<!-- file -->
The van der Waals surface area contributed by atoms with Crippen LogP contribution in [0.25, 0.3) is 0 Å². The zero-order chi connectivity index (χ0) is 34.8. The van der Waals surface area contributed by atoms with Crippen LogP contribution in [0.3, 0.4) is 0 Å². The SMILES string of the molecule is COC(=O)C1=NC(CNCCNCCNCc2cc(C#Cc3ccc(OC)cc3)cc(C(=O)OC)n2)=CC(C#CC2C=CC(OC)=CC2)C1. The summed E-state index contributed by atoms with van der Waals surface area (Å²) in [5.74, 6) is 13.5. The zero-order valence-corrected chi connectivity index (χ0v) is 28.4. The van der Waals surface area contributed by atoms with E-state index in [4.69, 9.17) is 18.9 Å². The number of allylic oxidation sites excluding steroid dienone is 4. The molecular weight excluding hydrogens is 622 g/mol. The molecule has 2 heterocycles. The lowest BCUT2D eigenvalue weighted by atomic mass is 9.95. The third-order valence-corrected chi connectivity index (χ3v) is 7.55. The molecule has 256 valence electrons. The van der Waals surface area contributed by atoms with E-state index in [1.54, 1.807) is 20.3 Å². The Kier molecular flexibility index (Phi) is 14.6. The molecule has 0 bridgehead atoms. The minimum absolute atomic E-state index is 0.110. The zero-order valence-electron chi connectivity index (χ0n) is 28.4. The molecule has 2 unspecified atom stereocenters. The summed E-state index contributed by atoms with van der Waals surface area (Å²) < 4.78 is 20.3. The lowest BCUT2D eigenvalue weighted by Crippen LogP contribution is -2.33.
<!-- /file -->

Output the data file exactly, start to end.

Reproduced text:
The van der Waals surface area contributed by atoms with Crippen LogP contribution in [0.25, 0.3) is 0 Å². The zero-order chi connectivity index (χ0) is 34.8. The van der Waals surface area contributed by atoms with Crippen LogP contribution in [0.3, 0.4) is 0 Å². The SMILES string of the molecule is COC(=O)C1=NC(CNCCNCCNCc2cc(C#Cc3ccc(OC)cc3)cc(C(=O)OC)n2)=CC(C#CC2C=CC(OC)=CC2)C1. The summed E-state index contributed by atoms with van der Waals surface area (Å²) in [5.74, 6) is 13.5. The zero-order valence-corrected chi connectivity index (χ0v) is 28.4. The van der Waals surface area contributed by atoms with E-state index in [4.69, 9.17) is 18.9 Å². The number of allylic oxidation sites excluding steroid dienone is 4. The molecular weight excluding hydrogens is 622 g/mol. The molecule has 2 heterocycles. The lowest BCUT2D eigenvalue weighted by atomic mass is 9.95. The third-order valence-corrected chi connectivity index (χ3v) is 7.55. The molecule has 256 valence electrons. The van der Waals surface area contributed by atoms with E-state index in [1.54, 1.807) is 20.3 Å². The Kier molecular flexibility index (Phi) is 14.6. The molecule has 0 bridgehead atoms. The minimum absolute atomic E-state index is 0.110. The zero-order valence-electron chi connectivity index (χ0n) is 28.4. The molecule has 2 unspecified atom stereocenters. The summed E-state index contributed by atoms with van der Waals surface area (Å²) < 4.78 is 20.3. The lowest BCUT2D eigenvalue weighted by Crippen LogP contribution is -2.33.